Please look in the dictionary and understand what I mean when I say "a republican solution." Please take the time to find out that, contrary to what corporate advocates tell you on tee-vee, that corporations are NOT "the private sector." They are quasi-governmental organizations. They are chartered by the government. They are economic governing bodies and, in case you haven't noticed, they dominate our economy.
If you think I'm being really condescending about this, well I apologize. It doesn't seem like most people can decipher what is really going on because instead of thinking about what corporations really ARE, and how they derive their authority, most people just accept the "conventional wisdom" being fed to them by corporations.
Let me give you an example of the unexamined "conventional wisdom" that gets passed off on a regular basis, which is just nonsense. For the last week or so, I've heard it repeated, without examination or further analysis, that the credit crunch is "being feared" because it means that "businesses will be unable to borrow money to meet their payrolls." Come again?
Have I missed something? Since when did it become customary, or routine, or even a sound business practice to "borrow money to meet the payroll" on a regular basis?
Has anyone even thought twice about this bizarre meme being circulated without examination in the media? Who is the originator of this phrase "businesses won't be able to borrow money to meet the payroll?"
I can't imagine that experts would let this one slide, since even a layman who stops to think about it for a moment will realize that borrowing money to meet a payroll increases the cost of payroll, and payroll is usually the most expensive cost in the budget.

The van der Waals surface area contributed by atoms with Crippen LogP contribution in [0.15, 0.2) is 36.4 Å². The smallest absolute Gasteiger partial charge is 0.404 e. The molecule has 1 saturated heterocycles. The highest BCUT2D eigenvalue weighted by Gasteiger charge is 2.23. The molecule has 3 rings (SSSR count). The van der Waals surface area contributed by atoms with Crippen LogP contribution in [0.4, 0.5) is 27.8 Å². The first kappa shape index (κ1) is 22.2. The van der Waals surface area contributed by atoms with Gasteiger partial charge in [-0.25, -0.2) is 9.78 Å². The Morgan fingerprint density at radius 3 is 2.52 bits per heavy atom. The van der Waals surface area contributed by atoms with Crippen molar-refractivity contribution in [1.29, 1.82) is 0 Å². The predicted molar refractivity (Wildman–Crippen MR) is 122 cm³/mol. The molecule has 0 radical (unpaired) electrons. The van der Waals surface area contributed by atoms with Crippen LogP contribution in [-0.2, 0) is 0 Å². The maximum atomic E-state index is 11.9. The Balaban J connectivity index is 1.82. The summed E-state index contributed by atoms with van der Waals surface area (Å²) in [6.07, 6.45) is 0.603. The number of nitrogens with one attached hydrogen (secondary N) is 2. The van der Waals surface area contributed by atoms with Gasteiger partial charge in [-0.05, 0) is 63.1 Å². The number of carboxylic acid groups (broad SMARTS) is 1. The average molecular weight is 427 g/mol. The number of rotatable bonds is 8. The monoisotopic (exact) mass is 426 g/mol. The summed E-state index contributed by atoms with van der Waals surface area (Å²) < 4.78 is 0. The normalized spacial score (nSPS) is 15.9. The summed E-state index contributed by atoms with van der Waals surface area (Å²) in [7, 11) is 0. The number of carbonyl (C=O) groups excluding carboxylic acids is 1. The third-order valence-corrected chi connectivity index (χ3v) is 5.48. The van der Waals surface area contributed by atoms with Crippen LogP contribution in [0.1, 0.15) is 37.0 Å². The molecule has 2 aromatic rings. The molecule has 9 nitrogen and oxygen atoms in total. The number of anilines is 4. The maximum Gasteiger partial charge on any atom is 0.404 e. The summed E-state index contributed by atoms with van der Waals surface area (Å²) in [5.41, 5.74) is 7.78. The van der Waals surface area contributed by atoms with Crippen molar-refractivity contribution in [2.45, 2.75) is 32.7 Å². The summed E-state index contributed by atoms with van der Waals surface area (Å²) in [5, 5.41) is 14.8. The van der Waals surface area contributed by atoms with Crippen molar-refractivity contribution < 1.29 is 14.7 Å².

If you really think about it, there can really only be one justification for borrowing money to meet a payroll. It means that the business is hoarding money and won't even pay their people with the money the corporation has, opting instead to borrow it and drive the business into the ground while making sure that management, and/or the shareholders walk away with the corporation's money when the business fails.
That's what I hear when I hear that businesses are "borrowing money to meet the payroll." It assumes that no profits are being made at all, and that previous profits have disappeared into a black hole, so that there is no leeway for a short term fall-off in sales.
These are corporations we're talking about. They have their charters to provide a public benefit. There's no other justification for limited liability or the capital and wealth accumulation powers that they have. These corporations are not private property. Those are OUR corporations that these thieves are driving into the ground as they prepare to make off with the wealth we all created. Corporations don't EXIST without a public grant of charter.
It's as if the corporate leadership has gone so far off the rails that they believe that corporate charters exist to establish an aristocratic ruling class. Indeed, that is the way that they have behaved for almost 25 years and that is the essence of the many little nuggets of "conventional wisdom" that they drop into their public relations messages whenever they get a chance.
The bailout will not avert the credit crisis. Suprise!
The credit crisis is what these corporate aristocrats warned would happen if we didn't give them a bailout.
It's time for a more fundamental solution.
I've proposed it. It doesn't require us to amend the constitution. It only requires us to recognize what powers we still have over the corporate system, and use them.